With the war now over, Haya and Tauler, two distinguished officers, were keen to make a direct flioght to Japan. At that moment they were refused permission as other flights were in preparation or actually being carried out, but they were promised support, means and facilities to carry on with their training. They made nocturnal flights from Malaga to Tetuan and prepared a round Spain flight in stages from Melilla to Almeria, los Alcazares, Barcelona, Logroño, Vitoria, Bilbao, Santander, Leon, Salamanca, Madrid, Badajoz, Seville, Malaga and finally returning to Melilla.
The fully comprehensive round peninsula flight took place between the 9th and 11th of September 1927, departing from Melilla at 04.00 am on board a De Havilland, the DH-9 number 66 and making jumps both by day and by night, using inertial guidance navigation and relying heavily on the direction finder for the precision sighting of land. They had studied all the complications associated with the installation on board of the direction finder, solving the problems relating to the aerial, coupling, compass compensation, etc.
The land stations they used sent out signals every five minutes and this is how they covered the night stages from Los Alcazares to Valencia to Barcelona, continuing the programmed route and landing in Getafe at night with the aid of a line of beacons. At 4 o’clock on the morning of the 11th September, they took off bound for Badajoz, feeling the pressure involved in trying to establish a first –that of making a complete round trip in 48 hours. A failure to the magneto forced them to land in a field between Badajoz and Seville, and finally they managed to reach Tablada and from their make the final jump to Tetuan and Melilla.
They had taken 72 hours, using almost continuously the direction finder, making precision land sightings during the night at previously indicated points, and demonstrating a perfect combination of aptitude and preparation in their use of the new aerial navigation system.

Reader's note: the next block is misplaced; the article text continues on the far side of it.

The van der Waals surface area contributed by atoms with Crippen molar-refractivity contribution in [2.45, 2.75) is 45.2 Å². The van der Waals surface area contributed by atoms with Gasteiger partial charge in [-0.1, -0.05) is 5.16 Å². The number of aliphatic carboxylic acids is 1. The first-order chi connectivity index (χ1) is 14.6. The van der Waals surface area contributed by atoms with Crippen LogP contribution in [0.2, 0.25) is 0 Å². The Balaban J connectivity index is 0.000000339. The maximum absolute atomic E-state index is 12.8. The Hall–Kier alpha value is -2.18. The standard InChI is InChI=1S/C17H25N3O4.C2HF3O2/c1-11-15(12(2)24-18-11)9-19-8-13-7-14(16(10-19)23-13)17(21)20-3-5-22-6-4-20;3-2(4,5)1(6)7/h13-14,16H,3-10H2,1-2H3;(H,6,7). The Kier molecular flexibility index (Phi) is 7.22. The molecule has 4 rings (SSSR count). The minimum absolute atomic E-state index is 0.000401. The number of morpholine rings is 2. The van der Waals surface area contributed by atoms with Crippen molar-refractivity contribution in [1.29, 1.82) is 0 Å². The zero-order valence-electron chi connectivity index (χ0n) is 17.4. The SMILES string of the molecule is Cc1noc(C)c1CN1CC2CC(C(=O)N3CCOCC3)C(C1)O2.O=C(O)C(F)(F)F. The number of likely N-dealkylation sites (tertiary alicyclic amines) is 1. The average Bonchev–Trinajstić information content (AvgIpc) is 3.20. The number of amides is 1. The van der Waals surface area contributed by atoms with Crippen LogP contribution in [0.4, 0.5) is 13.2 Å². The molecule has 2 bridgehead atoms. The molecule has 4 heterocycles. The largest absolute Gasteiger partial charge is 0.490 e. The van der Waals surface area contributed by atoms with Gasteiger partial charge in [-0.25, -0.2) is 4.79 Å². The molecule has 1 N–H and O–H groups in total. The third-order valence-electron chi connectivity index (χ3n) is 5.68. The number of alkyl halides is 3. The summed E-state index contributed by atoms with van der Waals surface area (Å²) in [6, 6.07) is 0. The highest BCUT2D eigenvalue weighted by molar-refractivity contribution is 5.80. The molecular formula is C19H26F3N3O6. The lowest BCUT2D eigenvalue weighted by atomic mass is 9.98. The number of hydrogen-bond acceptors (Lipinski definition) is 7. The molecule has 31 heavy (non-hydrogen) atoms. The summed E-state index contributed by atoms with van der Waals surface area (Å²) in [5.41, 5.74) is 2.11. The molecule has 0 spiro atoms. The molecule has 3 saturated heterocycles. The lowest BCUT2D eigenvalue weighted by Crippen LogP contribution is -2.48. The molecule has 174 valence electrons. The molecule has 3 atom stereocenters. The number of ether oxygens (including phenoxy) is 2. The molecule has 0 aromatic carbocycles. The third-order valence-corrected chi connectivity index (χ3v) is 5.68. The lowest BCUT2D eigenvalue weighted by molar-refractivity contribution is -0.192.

After imparting the Flight Without Visibility Course (1927) and following the above-mentioned round Spain flight, Carlos Haya was undoubtedly an expert specialising in night flight, flight without visibility and navigation by direction finder. It was he who started these types of flights in Spain on a regular basis, which were well noted abroad, especially in Germany, where he was invited on repeated occasions to give account of his experiences and share new ideas.

Proof of the fact that Haya had a unique vocation as a multi-talented aviator was his continual formation in courses or secondary activities which completed his all-round training. In May 1928 he obtained the title of First Radio Operator and in December 1929 he rounded off his training with the Course in Aeroplane Observer. Also in November 1928 he took the Paratrooper Course, in testimony of which is that celebrated photograph depicting future famous names, amongst which we find Pastor, Rambaud, Alvarez Buylla, Mendez Parada, Gomez Jordana, Lopez de Haro, Chamorro, Gamir and Haya himself. In addition to being an expert navigator and an accomplished aerial acrobat, Carlos Haya furthered his professional career following the War in Morocco, having experience of numerous incidents, mechanical failures or emergency landings, as parachute instructor or teacher at the School of Mechanics. His activity in the field of invention brought him into close contact with some flight and land mechanics and enabled him to acquire a number of skills as a technician specialised in mechanisms and pneumatic and electrical devices.

Meanwhile, in the summer of 1928 he was to perform one of the most singular and praiseworthy sporting feats of the age, which has been somewhat overshadowed by his other more illustrious exploits. We refer to the Round Europe flight in light aircraft.

October 1930:
“One afternoon we were surprised by the arrival at the provisional (Naval) airfield of a light aircraft built in Madrid and about which we had heard great things. This was the CASA, designed and built by the military engineer and pilot Luis Souza with the collaboration of the Catalan civil engineer José Aguilera. It was piloted by Captain Carlos de Haya, who was making a Round Spain flight.
A short time after landing, De Haya came to our aerodrome to ask for the assistance of a mechanic familiar with Cirrus 85 engines (the same as those installed in our flying school planes), explaining that he couldn’t manage to get his engine to function properly. Some minutes later he returned to the Naval air base accompanied by Sangenis, our chief mechanic. This latter quickly identified the problem: a filed cylinder, which meant minimal compression. The cylinder had to be replaced. We offered him a new one along with the corresponding rings. That same afternoon Sangenis assembled the new cylinder, tested the engine and this functioned at maximum performance. We took De Haya to dinner and the following morning we accompanied him to the airport where Sangenis started up the engine. Haya tested it and ten minutes later he took off to continue with his round flight, which he finished in magnificent style"...


(Josep Canudas, "Historia De L´aviacio Catalana 1908-1936" Edicions de la Mangrana, Barcelona 1983, ISBN:84-7410-144-1, pág. 197 )
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